Joseph Kirkland (January 7, 1830 - April 29, 1894) was an American novelist. Born in Geneva, New York, to educator William Kirkland and author Caroline Kirkland, he was a businessman in Chicago, then served in the Union Army during the Civil War, reaching the rank of major. He resigned his Union Army commission and moved to Tilton, Illinois, where he married Theodosia B. Wilkinson in 1863. In 1864 he founded the Midwestern literary periodical Prairie Chicken. After the war he became a lawyer while also pursuing writing. He is best remembered as the author of two realistic novels of pioneer life in the Far West, Zury: The Meanest Man in Spring County (1887) and The McVeys. Other works are The Captain of Company K and The Story of Chicago. He was also the literary editor of the Chicago Tribune. Kirkland died in Chicago at the age of 64.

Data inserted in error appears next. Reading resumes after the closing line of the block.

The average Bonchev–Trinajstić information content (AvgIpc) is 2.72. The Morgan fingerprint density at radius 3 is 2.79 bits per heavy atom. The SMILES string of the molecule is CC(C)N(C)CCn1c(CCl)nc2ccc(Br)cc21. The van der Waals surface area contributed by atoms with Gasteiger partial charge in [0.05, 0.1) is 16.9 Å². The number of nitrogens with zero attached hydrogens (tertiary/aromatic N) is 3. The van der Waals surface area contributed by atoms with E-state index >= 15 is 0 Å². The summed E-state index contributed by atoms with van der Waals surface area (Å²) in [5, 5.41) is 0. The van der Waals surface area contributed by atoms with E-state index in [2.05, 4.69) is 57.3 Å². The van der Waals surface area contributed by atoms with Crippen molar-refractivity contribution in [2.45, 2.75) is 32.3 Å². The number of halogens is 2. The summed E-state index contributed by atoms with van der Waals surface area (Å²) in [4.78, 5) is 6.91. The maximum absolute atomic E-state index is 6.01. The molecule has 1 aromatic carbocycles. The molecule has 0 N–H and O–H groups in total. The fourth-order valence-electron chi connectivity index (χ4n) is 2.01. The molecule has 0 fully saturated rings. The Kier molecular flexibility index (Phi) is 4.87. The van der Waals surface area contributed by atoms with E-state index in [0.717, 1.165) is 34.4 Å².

This article incorporates text from a publication now in the public domain: Cousin, John William (1910). A Short Biographical Dictionary of English Literature. London: J. M. Dent & Sons. Wikisource
- Works by or about Joseph Kirkland at Internet Archive
- Joseph Kirkland - bibliographical overview, links to works online
- Joseph Kirkland Papers at the Newberry Library
|This article about a novelist of the United States born in the 1830s is a stub. You can help Wikipedia by expanding it.|